By contrast, the Serenade for Strings (1892), is a more modest work written by a younger Elgar. It was the earliest of his works to become widely known and when he was older held a place in his heart as one of his favourite pieces. He also dedicated the version for piano (four hands) to his wife Alice, on the occasion of their third wedding anniversary.
If you enjoyed this Serenade, please do check out two of the masterpieces of the string orchestra repertoire: Tchaikovsky’s Serenade and Dvořák’s Serenade, both written a decade or so before Elgar’s.
Mozart Eine kleine Nachtmusik
W A Mozart (1756-91) Eine kleine Nachtmusik – Rondo
This is the finale from Mozart’s ‘Little Serenade’ from which we heard the Minuet & Trio earlier. We introduced this movement to create a little levity between works of a more substantial texture. Here is the whole work.
Henry Purcell (1659-95) Dido’s Lament from Dido and Aeneas, arranged by Leopold Stokowski (1882-1977)
It gives us enormous pleasure to share this work with you. In fact, when we first started considering what music to programme for this concert Dido’s Lament was one of the first pieces that sprang to mind. If you haven’t heard the original aria from the end of Purcell’s opera Dido and Aeneas, you must check it out! It is an achingly beautiful example of the lament of a broken heart…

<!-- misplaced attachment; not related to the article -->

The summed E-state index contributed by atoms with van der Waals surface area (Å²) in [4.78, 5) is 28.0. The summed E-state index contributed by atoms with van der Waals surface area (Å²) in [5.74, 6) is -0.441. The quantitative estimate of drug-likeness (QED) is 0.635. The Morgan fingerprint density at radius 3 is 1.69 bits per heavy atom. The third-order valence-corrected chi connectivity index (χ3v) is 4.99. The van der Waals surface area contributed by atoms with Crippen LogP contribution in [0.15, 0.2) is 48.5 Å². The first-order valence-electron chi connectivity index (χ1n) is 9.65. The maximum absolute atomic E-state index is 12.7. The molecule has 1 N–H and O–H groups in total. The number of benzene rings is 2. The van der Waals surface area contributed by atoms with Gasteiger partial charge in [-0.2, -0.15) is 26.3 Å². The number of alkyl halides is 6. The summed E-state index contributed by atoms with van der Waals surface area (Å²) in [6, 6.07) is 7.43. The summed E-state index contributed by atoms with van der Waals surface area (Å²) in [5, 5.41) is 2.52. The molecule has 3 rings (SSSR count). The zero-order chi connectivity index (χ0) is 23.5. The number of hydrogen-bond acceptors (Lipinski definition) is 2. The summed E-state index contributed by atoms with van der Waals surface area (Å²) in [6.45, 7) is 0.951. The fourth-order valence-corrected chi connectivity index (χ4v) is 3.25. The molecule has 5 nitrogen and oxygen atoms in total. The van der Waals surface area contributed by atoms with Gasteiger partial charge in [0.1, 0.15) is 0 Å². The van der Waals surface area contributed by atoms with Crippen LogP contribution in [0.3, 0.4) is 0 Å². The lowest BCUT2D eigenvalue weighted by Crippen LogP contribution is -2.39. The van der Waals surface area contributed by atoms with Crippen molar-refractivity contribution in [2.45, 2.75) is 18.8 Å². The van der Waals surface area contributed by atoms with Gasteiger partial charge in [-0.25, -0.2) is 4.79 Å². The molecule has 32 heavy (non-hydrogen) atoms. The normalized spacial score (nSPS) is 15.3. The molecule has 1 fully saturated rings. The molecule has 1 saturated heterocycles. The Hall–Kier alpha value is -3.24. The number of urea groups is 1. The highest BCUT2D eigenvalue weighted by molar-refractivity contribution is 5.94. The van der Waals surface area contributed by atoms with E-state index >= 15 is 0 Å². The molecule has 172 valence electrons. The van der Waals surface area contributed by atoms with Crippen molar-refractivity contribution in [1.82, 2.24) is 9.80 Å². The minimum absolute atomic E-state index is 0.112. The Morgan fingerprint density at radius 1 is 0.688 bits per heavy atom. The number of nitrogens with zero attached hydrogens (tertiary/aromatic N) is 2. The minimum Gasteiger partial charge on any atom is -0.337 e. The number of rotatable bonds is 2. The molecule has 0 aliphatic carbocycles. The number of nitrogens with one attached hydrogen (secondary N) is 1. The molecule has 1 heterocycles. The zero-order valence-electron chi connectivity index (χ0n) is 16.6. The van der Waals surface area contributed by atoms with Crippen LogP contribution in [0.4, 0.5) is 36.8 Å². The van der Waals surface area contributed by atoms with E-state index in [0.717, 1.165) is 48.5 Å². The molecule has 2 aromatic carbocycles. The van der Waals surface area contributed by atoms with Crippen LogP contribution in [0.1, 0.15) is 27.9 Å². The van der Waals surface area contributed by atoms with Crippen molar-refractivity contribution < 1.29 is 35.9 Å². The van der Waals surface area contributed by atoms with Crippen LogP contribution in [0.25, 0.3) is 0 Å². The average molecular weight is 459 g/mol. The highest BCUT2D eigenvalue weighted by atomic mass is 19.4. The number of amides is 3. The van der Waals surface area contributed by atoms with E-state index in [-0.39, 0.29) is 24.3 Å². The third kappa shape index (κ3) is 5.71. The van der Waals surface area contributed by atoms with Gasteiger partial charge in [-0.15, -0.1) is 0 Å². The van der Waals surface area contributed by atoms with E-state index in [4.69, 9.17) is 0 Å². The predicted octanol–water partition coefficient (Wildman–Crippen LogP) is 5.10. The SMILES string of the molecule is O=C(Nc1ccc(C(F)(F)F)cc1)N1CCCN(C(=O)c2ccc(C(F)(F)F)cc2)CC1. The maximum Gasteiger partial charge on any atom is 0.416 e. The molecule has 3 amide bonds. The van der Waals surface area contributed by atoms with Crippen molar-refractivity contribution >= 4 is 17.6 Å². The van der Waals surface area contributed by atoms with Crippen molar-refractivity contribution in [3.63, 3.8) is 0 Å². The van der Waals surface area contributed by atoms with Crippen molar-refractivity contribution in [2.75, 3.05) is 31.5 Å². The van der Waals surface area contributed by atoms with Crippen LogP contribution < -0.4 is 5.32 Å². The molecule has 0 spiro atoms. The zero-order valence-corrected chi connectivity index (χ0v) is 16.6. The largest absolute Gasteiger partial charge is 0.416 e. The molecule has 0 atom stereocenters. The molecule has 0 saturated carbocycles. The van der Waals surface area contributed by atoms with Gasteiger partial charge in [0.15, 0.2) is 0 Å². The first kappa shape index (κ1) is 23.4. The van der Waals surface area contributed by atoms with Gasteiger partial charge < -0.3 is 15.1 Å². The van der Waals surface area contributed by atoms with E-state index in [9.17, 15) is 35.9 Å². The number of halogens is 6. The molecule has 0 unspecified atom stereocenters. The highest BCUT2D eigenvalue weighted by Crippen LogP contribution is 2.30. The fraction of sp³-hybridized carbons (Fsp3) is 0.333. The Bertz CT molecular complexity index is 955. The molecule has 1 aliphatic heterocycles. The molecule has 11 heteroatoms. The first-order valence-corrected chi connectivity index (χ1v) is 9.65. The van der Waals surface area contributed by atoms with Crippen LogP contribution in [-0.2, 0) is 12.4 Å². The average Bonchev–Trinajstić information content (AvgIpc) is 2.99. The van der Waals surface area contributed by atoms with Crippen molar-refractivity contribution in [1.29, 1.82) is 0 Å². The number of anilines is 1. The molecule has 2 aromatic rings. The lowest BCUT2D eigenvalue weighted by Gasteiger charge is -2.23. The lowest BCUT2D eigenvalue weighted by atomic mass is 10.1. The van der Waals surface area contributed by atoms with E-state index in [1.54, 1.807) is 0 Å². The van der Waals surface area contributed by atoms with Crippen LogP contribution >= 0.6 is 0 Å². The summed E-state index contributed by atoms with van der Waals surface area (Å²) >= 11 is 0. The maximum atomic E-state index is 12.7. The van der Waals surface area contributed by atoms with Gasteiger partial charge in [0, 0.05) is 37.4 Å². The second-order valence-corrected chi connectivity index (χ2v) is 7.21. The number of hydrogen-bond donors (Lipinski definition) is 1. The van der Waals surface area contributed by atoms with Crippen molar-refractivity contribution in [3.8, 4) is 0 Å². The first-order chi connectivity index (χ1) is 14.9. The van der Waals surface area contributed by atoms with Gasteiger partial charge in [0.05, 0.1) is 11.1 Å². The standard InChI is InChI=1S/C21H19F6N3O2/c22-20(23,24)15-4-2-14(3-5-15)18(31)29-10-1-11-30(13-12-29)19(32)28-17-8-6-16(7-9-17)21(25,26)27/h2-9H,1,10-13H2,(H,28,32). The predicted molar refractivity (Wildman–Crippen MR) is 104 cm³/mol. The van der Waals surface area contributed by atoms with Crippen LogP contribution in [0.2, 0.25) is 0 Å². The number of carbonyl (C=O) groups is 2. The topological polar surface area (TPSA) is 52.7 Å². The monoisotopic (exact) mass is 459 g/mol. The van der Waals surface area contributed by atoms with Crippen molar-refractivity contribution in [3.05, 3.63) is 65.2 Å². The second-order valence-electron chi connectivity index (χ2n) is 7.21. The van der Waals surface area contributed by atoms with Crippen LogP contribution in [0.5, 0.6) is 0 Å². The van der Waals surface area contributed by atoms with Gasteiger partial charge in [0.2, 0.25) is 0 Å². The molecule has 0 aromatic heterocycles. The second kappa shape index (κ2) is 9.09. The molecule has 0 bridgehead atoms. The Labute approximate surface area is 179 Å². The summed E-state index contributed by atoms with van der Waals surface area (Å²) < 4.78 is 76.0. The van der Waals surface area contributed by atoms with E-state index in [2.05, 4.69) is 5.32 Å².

Purcell Dido’s Lament (Original Version)
Our story begins with Dido, the widowed Queen of Carthage, entertaining Aeneas, a handsome Trojan prince who is taking a respite from his and his people’s wanderings.
Love ensues. However, due to the plans of an evil sorceress, who would see the death of Dido, all goes awry… She fakes a message from the god Mercury ordering Aeneas to continue on his journey. Aeneas then tells Dido he has to leave and after some bitter final words she dismisses him. She knows there is only one course of action for her to take.
She creates a funeral pyre and after singing her final lament, it is lit and she flings herself upon it, in the final hope that Aeneas, as he sails away, will see the flaming pyre and know what it means…
When I am laid in Earth, may my Wrongs create
No trouble in thy Breast.
Remember me, but ah!
Forget my Fate.